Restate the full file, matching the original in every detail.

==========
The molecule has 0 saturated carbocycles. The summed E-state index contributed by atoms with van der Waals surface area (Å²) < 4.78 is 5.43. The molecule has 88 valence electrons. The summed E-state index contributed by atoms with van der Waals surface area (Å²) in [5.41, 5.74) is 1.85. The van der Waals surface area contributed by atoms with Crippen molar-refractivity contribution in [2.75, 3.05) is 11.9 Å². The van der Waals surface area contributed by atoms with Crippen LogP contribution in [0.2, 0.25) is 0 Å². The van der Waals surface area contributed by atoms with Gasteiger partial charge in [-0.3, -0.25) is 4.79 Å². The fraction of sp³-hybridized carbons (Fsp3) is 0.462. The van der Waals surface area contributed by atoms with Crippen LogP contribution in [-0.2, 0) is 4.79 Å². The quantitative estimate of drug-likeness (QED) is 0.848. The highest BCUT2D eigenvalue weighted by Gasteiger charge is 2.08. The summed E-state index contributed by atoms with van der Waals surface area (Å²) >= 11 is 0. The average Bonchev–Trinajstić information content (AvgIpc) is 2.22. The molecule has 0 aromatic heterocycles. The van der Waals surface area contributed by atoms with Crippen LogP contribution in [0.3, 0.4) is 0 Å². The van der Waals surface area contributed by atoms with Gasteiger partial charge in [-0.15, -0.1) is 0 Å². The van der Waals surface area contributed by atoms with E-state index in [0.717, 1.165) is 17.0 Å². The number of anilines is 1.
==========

The molecule has 0 saturated carbocycles. The summed E-state index contributed by atoms with van der Waals surface area (Å²) < 4.78 is 5.43. The molecule has 88 valence electrons. The summed E-state index contributed by atoms with van der Waals surface area (Å²) in [5.41, 5.74) is 1.85. The van der Waals surface area contributed by atoms with Crippen molar-refractivity contribution in [2.75, 3.05) is 11.9 Å². The van der Waals surface area contributed by atoms with Crippen LogP contribution in [0.2, 0.25) is 0 Å². The van der Waals surface area contributed by atoms with Gasteiger partial charge in [-0.3, -0.25) is 4.79 Å². The fraction of sp³-hybridized carbons (Fsp3) is 0.462. The van der Waals surface area contributed by atoms with Crippen LogP contribution in [-0.2, 0) is 4.79 Å². The quantitative estimate of drug-likeness (QED) is 0.848. The highest BCUT2D eigenvalue weighted by Gasteiger charge is 2.08. The summed E-state index contributed by atoms with van der Waals surface area (Å²) >= 11 is 0. The average Bonchev–Trinajstić information content (AvgIpc) is 2.22. The molecule has 0 aromatic heterocycles. The van der Waals surface area contributed by atoms with Crippen LogP contribution in [0.3, 0.4) is 0 Å². The van der Waals surface area contributed by atoms with Gasteiger partial charge in [-0.15, -0.1) is 0 Å². The van der Waals surface area contributed by atoms with E-state index in [0.717, 1.165) is 17.0 Å². The number of anilines is 1.